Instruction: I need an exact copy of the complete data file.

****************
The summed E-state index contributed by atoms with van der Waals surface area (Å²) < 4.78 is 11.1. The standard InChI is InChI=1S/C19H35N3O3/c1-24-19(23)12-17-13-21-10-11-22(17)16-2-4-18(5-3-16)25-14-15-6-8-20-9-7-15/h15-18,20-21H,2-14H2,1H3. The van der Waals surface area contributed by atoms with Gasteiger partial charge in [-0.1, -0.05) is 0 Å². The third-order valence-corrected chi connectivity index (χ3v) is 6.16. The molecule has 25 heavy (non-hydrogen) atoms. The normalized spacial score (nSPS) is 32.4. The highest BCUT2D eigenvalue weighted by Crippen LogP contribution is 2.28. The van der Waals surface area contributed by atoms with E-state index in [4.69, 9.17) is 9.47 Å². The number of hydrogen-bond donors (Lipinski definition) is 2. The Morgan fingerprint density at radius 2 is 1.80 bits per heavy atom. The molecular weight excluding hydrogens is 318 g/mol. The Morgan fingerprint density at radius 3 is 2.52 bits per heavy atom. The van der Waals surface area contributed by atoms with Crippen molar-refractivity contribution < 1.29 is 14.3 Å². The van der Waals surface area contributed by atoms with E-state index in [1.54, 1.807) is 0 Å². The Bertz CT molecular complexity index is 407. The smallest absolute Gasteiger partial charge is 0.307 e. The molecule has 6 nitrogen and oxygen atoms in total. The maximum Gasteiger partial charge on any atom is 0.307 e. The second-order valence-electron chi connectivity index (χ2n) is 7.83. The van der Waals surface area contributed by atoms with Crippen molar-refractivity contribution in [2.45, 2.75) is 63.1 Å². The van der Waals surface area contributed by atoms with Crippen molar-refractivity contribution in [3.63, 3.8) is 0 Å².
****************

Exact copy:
The summed E-state index contributed by atoms with van der Waals surface area (Å²) < 4.78 is 11.1. The standard InChI is InChI=1S/C19H35N3O3/c1-24-19(23)12-17-13-21-10-11-22(17)16-2-4-18(5-3-16)25-14-15-6-8-20-9-7-15/h15-18,20-21H,2-14H2,1H3. The van der Waals surface area contributed by atoms with Gasteiger partial charge in [-0.1, -0.05) is 0 Å². The third-order valence-corrected chi connectivity index (χ3v) is 6.16. The molecule has 25 heavy (non-hydrogen) atoms. The normalized spacial score (nSPS) is 32.4. The highest BCUT2D eigenvalue weighted by Crippen LogP contribution is 2.28. The van der Waals surface area contributed by atoms with E-state index in [4.69, 9.17) is 9.47 Å². The number of hydrogen-bond donors (Lipinski definition) is 2. The Morgan fingerprint density at radius 2 is 1.80 bits per heavy atom. The molecular weight excluding hydrogens is 318 g/mol. The Morgan fingerprint density at radius 3 is 2.52 bits per heavy atom. The van der Waals surface area contributed by atoms with Crippen molar-refractivity contribution < 1.29 is 14.3 Å². The van der Waals surface area contributed by atoms with E-state index in [1.54, 1.807) is 0 Å². The Bertz CT molecular complexity index is 407. The smallest absolute Gasteiger partial charge is 0.307 e. The molecule has 6 nitrogen and oxygen atoms in total. The maximum Gasteiger partial charge on any atom is 0.307 e. The second-order valence-electron chi connectivity index (χ2n) is 7.83. The van der Waals surface area contributed by atoms with Crippen molar-refractivity contribution in [2.45, 2.75) is 63.1 Å². The van der Waals surface area contributed by atoms with Crippen molar-refractivity contribution in [3.63, 3.8) is 0 Å².